September 24, 2020

2010-02-25 – Pittsburgh Post Gazette

2010 02 25 Pittsburgh_Post_Gazette_Thu__Feb_25__2010_

Daltrey can’t wait around for The Who

By Scott Mervis
Pittsburgh Post-Gazette

Bruce Springsteen and the E Street
Band used its Super Bowl XXLIII half-
time appearance as a springboard to sell
out shows the following day for an up-
coming tour.

Unfortunater that’s not happening
with The Who, as guitarist Pete Townsh-
end had to scrap any thoughts of touring
due to a recurring issue with tinnitus
and is using the time away from the stage
to work on a musical called “Floss.”

That leaves just one living member
of The Who ready to go, and Roger DaI-
trey doesn’t care to sit around and play
shuffleboard. He’s assembled his Use It
or Lose It solo band — guitarists Simon
Townshend (Pete’s younger brother) and
Frank Simes (Don Henley Mick Jagger),
keyboardist Loren Gold, bassist Jon But-
ton and drummer Scott Devours — for
a touring stint with Eric Clapton that
starts tonight at the Mellon Arena.

“We did a tour just before Christ-
mas with a band I put together just for
the hell of it, just to keep singing, you
know,” Mr. Daltrey said Wednesday from
his Pittsburgh hotel room. “I had such a
good time and they’re such a great hand,
I’m just taking work to keep the band
alive and to keep singing. I just enjoy it.
It’s what I do.”

Simon Townshend, 49, has a history
of playing alongside his brother going
back to The Who’s Quadrophenia Tour
in 1996.

“They’re difierent, but they’re both
brilliant,” the singer said. “Pete’s a one-
off. He’s an incredibly original guitarist.
He’s the most original out of all the gui-
tar heroes, in my opinion.”

William Snyder

Roger Daltrey says there’s still a future
for The Who.

There’s nothing planned between
The Who singer and Mr. Clapton for the
Pittsburgh show, but he said that could
happen later in the tour. His set list in the
fall included Who favorites like “Behind
Blue Eyes” and “I Can See for Miles,”
along with two songs from Largo (his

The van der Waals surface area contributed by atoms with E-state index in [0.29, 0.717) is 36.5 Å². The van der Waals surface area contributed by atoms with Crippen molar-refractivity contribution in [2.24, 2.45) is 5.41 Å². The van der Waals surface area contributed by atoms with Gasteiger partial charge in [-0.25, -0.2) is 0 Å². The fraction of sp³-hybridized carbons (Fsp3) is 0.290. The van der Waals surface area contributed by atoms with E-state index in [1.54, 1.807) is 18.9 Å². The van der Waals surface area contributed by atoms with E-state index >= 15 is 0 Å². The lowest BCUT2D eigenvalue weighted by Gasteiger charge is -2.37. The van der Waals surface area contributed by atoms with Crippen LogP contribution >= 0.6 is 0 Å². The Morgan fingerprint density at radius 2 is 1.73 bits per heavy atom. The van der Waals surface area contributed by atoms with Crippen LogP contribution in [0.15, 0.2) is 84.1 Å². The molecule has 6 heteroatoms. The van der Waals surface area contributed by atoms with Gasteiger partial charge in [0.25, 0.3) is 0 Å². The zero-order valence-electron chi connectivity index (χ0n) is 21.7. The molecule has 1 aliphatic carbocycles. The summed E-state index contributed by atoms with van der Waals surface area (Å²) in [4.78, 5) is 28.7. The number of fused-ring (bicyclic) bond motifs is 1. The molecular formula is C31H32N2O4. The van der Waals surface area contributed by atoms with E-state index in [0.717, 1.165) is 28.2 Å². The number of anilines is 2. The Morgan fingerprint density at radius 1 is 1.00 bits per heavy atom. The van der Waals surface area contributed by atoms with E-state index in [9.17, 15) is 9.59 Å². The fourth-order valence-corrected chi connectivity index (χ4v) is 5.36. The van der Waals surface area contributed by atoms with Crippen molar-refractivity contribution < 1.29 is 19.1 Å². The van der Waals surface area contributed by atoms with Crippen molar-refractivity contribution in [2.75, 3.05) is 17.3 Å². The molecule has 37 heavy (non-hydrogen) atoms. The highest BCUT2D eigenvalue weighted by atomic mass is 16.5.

project with the Hooters) and a tribute to
Johnny Cash.

“My show was devoted to my influ-
ences, and Johnny Cash was a huge part
of that,” he said. “That guy gave me so
much in the early days of my singing
career and it’s just great to hear those

songs live, and now Johnny’s not there
doing it himself. It’s nice to be able to
keep the music alive.”

Last month, more than 106 million
Super Bowl viewers in this country got
to hear how the singer can handle Who
songs at age 65, and the reviews were
mixed. For his part, Mr. Daltrey said he’s
glad the band took the offer.

“I was amazed at the organization; 700
volunteers put that stage up in six min-
utes. It was a TV spectacular; incredibly
well-staged and an honor to play it, but I
can’t pretend it was anything special as
far as we’re concerned, because it didn’t
feel like a show. Twelve minutes is not
really anything we’ve done in the past,
apart fi‘om TV appearances, so it was
kind of weird. But they staged an amaz-
ing spectacle in the middle of your Su-
per Bowl, in the middle of a toilet break.
Only America could they do that thing
well. I could imagine if we did that in
England, they’d still be putting the stage
up now!”

The Who is scheduled to reassemble
in London for a charity run-through
of “Quadrophenia” on March 30. The
question is, what happens after that — is
there a future for The Two?

“I don’t know Of course there
is,” Mr. Daltrey said. “We’ll work ways
around it. I don’t know, you know what,
if there isn’t any future, I don’t really
mind. We’ve had a great career It’s been
fantastic. But I wouldn’t write us ofl“ yet.
Not after what we just saw at the Super
Bowl. Pete’s ear problems seem to come
and go. It was here quite bad in the ’80s
and then it went. We were active for a
good 15 years between the ’80s, ’908, into
the turn of the century I don’t know. I
think it will go again.”